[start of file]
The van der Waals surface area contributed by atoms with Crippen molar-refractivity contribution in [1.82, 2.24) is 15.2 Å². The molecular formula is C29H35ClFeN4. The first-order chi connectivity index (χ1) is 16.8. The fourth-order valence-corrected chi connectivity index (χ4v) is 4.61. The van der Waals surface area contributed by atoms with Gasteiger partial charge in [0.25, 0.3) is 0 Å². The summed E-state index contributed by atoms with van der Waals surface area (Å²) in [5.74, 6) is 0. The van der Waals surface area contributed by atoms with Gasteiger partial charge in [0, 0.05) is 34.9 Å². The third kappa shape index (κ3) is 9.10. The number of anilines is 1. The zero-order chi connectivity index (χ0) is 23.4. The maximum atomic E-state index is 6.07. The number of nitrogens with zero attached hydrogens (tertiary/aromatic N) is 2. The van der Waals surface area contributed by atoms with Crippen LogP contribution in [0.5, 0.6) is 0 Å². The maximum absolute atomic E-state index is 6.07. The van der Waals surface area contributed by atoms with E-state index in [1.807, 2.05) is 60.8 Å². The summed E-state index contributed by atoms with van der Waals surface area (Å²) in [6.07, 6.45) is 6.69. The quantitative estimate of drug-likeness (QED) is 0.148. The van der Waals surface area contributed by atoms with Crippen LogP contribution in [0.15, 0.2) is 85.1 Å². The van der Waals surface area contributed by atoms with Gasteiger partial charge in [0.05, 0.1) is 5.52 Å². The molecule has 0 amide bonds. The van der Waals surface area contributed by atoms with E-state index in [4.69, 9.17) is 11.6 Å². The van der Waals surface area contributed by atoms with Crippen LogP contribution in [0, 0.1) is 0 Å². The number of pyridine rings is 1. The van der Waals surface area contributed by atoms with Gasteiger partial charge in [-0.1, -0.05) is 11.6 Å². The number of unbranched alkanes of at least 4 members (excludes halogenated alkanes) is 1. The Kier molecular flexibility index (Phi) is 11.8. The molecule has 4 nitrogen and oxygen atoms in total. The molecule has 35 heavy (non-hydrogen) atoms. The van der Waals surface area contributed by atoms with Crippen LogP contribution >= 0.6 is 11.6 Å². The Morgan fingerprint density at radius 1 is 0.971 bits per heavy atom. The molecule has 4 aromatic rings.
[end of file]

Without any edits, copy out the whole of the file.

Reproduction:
The van der Waals surface area contributed by atoms with Crippen molar-refractivity contribution in [1.82, 2.24) is 15.2 Å². The molecular formula is C29H35ClFeN4. The first-order chi connectivity index (χ1) is 16.8. The fourth-order valence-corrected chi connectivity index (χ4v) is 4.61. The van der Waals surface area contributed by atoms with Gasteiger partial charge in [0.25, 0.3) is 0 Å². The summed E-state index contributed by atoms with van der Waals surface area (Å²) in [5.74, 6) is 0. The van der Waals surface area contributed by atoms with Gasteiger partial charge in [0, 0.05) is 34.9 Å². The third kappa shape index (κ3) is 9.10. The number of anilines is 1. The zero-order chi connectivity index (χ0) is 23.4. The maximum atomic E-state index is 6.07. The number of nitrogens with zero attached hydrogens (tertiary/aromatic N) is 2. The van der Waals surface area contributed by atoms with Crippen LogP contribution in [0.5, 0.6) is 0 Å². The maximum absolute atomic E-state index is 6.07. The van der Waals surface area contributed by atoms with E-state index in [1.807, 2.05) is 60.8 Å². The summed E-state index contributed by atoms with van der Waals surface area (Å²) in [6.07, 6.45) is 6.69. The quantitative estimate of drug-likeness (QED) is 0.148. The van der Waals surface area contributed by atoms with Crippen LogP contribution in [0.15, 0.2) is 85.1 Å². The van der Waals surface area contributed by atoms with Gasteiger partial charge in [0.05, 0.1) is 5.52 Å². The molecule has 0 amide bonds. The van der Waals surface area contributed by atoms with E-state index in [4.69, 9.17) is 11.6 Å². The van der Waals surface area contributed by atoms with Crippen LogP contribution in [0, 0.1) is 0 Å². The number of pyridine rings is 1. The van der Waals surface area contributed by atoms with Gasteiger partial charge in [-0.1, -0.05) is 11.6 Å². The number of unbranched alkanes of at least 4 members (excludes halogenated alkanes) is 1. The Kier molecular flexibility index (Phi) is 11.8. The molecule has 4 nitrogen and oxygen atoms in total. The molecule has 35 heavy (non-hydrogen) atoms. The van der Waals surface area contributed by atoms with Crippen LogP contribution >= 0.6 is 11.6 Å². The Morgan fingerprint density at radius 1 is 0.971 bits per heavy atom. The molecule has 4 aromatic rings.